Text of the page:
User Image fightingextinction Posted: Feb 16, 2018 1:12 AM (UTC)
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One of my faves. Yellowstone’s first snow day of ‘17. ❄️🦌
User Image curvygalmogul Posted: Jan 23, 2018 12:55 AM (UTC)

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I never heard of these animals till I seen @panamaruyami post about extinct animals.
User Image onesmallripple Posted: Feb 13, 2018 12:09 PM (UTC)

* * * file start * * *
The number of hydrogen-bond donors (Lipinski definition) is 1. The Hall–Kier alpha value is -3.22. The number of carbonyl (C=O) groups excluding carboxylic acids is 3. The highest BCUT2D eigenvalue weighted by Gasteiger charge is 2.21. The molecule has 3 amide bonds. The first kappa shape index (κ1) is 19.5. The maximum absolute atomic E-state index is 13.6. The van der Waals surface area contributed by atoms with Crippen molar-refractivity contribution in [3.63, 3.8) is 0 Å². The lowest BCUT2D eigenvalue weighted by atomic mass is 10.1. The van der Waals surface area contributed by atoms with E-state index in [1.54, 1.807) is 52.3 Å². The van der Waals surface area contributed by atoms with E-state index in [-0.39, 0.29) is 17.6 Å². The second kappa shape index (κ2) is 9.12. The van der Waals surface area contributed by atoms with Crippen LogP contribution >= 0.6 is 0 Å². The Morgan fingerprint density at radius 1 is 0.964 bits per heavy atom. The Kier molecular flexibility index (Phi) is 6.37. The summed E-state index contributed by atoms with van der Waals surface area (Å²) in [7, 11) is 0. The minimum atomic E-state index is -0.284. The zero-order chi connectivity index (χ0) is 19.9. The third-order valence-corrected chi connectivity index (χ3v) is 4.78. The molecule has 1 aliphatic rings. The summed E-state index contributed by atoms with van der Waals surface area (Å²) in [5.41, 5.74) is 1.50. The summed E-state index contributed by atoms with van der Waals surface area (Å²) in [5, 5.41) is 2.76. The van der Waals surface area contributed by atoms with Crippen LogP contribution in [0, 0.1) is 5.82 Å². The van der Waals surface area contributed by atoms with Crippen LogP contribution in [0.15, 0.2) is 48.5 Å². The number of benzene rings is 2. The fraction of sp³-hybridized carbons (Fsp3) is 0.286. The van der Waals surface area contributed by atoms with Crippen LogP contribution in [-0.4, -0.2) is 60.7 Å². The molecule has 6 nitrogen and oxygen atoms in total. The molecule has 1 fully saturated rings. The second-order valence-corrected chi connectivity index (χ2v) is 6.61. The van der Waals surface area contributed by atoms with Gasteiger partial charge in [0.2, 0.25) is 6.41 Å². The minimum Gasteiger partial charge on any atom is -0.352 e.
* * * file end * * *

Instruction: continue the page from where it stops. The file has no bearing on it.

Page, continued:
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Repost from @everydayextinction using @RepostRegramApp - Photograph by David Chancellor @chancellordavid - Amur tiger, Russia’s Far East - Russia’s Far East is home to 95 percent of the global population of Amur tigers; I was lucky enough to work there in 2005. A census that year showed that there were between 423 to 502 individuals. A decade later, according to an interim survey released by the russian government, the population had increased to 540 individuals. Recent anti-poaching efforts have been integral to the rise in tiger numbers, with tougher punishments and the introduction of criminal charges for the illegal hunting, storage and trafficking of endangered animals and their parts. Poaching is the greatest threat to wild tigers today with tiger parts still in high demand throughout Asia. In the 1940s, the population of Amur tigers fell to just 40 animals, but the population was brought back from the brink through conservation efforts and a ban on tiger hunting. Interestingly, and worryingly, a broad genetic sampling of 95 wild Russian tigers found markedly low genetic diversity, with the effective population size extraordinarily low in comparison to the census population size; with the population behaving as if it were just 27–35 individuals. This reflects the recent population crash of the 1940s and correlated to low documented cub survivorship to independence in the Russian Far East, and the fact that more than 90% of the population occurs in the Sikhote Alin mountain region, and there is little genetic exchange (movement of Tigers) across the development corridor which separates this sub-population from the much smaller subpopulation found in southwest Primorye province. This low genetic diversity is becoming an increasing problem across a multitude of species as populations crash, and are then brought back from the brink of extinction. To see more of my work and projects follow me here @chancellordavid @natgeo and @thephotosociety @everydayextinction #fightingextinction #tiger #amurtiger #russia #nopoaching #notrade #conserving